(If it seems like I’m overanalyzing this, all I can say is that I like Lucy a lot more than I like Myung, and it always bugged me that she (Lucy) gets tossed aside so easily.)
Anyway, the real purpose of this scene is twofold: first, in Isamu saying that when he’s flying full-throttle he can almost see another world, that helps set up the ending, where Sharon tries to give him exactly that. Second, it makes Lucy’s jealousy later on more explicable. And, I guess, it gives an excuse to show Lucy’s tits (in the first – and so far only – overt sex scene in any Macross series).
9. Thanks to an added line earlier about how the YF-19 needs to be overhauled, it’s explained why Isamu is in a VF-11 during the YF-21 tests taken from the first episode of the series. See what I mean about the careful scriptwriting?
Oh…and one thing that I’ve noticed that’s odd… in Japanese, there are two ways to pronounce the number nineteen: “ju-ku” and “ju-kyu.” Macross Plus consistently uses the first while Macross 7 consistently uses the second. No clue, folks…
But yeah, honestly, this scene (where Guld mostly-accidentally pushes down Isamu’s VF-11, causing him to crash) works better here, putting it in the middle of the movie, than it did in Episode 1 of the OVA. First off, it seems more reasonable that Isamu would survive but be hospitalized from this than from the shooting mishap in OVA Episode 2. Second, the tensions are running EXTREMELY high throughout this scene, and there’s been more build-up for that in the movie than there was in the first part of the series. Third, it completely eliminates the seriously (deliberately…?) confusing stuff about Guld putting live ammo in Isamu’s gun. That’s a subplot I’m not sorry to lose.
10. One thing that I really AM sorry to lose, though, is Millard’s line about a real fighter pilot being someone who thinks he can win in a fight, even if he’s injured. That added some resonance to the fight between Isamu and Guld outside the hospital.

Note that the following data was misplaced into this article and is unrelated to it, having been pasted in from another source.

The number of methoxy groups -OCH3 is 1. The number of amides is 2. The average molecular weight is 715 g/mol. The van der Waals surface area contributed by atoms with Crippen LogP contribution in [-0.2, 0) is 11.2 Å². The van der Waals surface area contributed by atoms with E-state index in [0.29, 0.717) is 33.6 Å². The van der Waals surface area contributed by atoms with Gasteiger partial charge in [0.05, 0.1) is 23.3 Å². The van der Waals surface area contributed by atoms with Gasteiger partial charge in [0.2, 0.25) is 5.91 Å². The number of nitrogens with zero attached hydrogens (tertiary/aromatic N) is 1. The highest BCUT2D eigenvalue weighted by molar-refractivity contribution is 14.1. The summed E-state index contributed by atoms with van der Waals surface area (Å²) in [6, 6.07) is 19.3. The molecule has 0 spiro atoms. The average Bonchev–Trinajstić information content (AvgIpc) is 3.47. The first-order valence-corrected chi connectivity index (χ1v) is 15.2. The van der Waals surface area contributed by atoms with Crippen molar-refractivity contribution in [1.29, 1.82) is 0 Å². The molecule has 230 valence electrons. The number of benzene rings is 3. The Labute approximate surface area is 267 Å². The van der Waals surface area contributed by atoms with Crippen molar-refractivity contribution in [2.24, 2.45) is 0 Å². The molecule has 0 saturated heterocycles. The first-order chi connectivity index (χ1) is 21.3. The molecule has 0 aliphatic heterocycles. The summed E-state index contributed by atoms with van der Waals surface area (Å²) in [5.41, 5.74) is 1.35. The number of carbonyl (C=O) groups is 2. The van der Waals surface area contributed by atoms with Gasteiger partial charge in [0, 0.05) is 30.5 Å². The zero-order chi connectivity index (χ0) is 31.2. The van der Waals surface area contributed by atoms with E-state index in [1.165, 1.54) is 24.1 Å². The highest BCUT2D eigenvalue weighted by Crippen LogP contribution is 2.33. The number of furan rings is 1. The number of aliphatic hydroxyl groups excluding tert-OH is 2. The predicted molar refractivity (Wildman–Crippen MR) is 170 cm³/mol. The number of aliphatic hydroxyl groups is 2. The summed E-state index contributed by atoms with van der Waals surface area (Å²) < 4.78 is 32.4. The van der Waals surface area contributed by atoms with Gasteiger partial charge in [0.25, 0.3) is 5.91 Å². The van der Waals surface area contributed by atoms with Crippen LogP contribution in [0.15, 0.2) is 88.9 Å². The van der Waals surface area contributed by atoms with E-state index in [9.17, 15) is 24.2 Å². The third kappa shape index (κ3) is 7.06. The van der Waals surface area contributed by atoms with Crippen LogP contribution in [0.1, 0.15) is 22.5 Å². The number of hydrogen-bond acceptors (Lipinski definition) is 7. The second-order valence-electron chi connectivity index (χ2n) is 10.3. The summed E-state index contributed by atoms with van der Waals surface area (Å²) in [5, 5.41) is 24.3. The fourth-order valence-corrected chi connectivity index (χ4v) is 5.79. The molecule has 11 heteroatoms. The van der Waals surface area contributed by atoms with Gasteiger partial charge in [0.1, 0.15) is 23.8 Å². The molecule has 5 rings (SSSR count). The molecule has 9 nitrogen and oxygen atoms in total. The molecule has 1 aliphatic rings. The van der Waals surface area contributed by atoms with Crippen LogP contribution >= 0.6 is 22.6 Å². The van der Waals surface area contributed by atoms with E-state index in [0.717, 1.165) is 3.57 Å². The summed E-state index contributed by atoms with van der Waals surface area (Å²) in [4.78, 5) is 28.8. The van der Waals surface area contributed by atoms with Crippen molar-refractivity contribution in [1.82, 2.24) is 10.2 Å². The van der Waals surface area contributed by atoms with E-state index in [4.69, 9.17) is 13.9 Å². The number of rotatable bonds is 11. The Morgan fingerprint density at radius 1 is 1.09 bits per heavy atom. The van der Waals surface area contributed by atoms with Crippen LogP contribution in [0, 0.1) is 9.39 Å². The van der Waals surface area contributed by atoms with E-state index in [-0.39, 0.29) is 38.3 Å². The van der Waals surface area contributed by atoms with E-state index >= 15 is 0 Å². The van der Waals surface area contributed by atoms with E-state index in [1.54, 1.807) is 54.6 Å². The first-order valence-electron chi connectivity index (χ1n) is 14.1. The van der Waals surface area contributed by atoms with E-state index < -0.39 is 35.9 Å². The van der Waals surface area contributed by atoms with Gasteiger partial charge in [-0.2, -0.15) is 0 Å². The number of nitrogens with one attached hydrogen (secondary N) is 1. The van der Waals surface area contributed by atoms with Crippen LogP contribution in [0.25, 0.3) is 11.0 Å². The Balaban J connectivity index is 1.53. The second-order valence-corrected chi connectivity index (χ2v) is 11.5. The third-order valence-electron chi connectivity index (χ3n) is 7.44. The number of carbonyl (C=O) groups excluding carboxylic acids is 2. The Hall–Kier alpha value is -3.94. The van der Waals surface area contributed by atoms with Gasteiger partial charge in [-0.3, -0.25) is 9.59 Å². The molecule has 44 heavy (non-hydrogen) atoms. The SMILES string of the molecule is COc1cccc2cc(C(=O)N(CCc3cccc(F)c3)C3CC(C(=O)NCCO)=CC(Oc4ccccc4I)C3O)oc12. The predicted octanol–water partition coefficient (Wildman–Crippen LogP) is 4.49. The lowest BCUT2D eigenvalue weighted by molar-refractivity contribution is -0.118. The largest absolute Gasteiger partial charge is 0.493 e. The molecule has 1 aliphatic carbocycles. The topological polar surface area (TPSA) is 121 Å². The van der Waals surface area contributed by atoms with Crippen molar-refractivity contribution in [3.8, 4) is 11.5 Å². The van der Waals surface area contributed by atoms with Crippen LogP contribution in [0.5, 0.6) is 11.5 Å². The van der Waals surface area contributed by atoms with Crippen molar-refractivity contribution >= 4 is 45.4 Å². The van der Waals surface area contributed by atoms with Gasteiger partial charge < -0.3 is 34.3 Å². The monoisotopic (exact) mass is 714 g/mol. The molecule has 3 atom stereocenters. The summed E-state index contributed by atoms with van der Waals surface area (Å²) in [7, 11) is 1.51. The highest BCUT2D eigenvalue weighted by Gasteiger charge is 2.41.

Another thing I miss is all the security camera footage of Isamu acting nonchalant as he prepares to steal the 19.
A third thing I miss (to go back AND forwards) is Jan’s remark at the beginning that Isamu and Guld “seem like good friends.” He mentions this in the first OVA, and brings it up again at the end, when the two make up. In the movie, the first reference is cut, so the second is not referring back to anything (which, I think, helped give rise to the “What a bromance” line, which references nothing and is a completely anachronistic remark, in the subtitles for the Japanese remastered blu-ray. And yeah… about those subs, no one seems to know who did them. They’re not the original subs from the Manga Entertainment version, and none of the usual people who make subs for releases like this seem to be responsible for them, so… it’s a mystery).
11. Instead of immediately starting with “Information High,” Sharon starts her set with “Wanna Be an Angel,” which is a really great song, and actually sounds like something Sharon would sing. The new visuals that go along with it, especially the giant dino-bird, are also creepy and weird and impressive.
The Sharon in this scene is the one that now most often gets represented in official art, because hey, she’s got green hair and twin-tails. Just like Hatsune Miku.
And then we get “Information High,” which, for reasons I expounded on last time, I really don’t like. To summarize, it sounds nothing like Sharon. And it still makes me grimace when I see people say it’s their favorite Yoko Kanno song, since she had nothing to do with it. Might as well say that “(I Can’t Get No) Satisfaction” is your favorite Beatles song. I will say this for “Information High,” though: it fits perfectly with the scenes of Isamu getting past the defense net. It fits less well with the new scenes of Sharon’s holograms, I think, but that might just be me, since I think of Sharon’s imagery (thousands of birds flying through the city, for example) as very delicate and ethereal, and a pounding ’90s techno-dance song with powerful vocals is… kinda the opposite of that.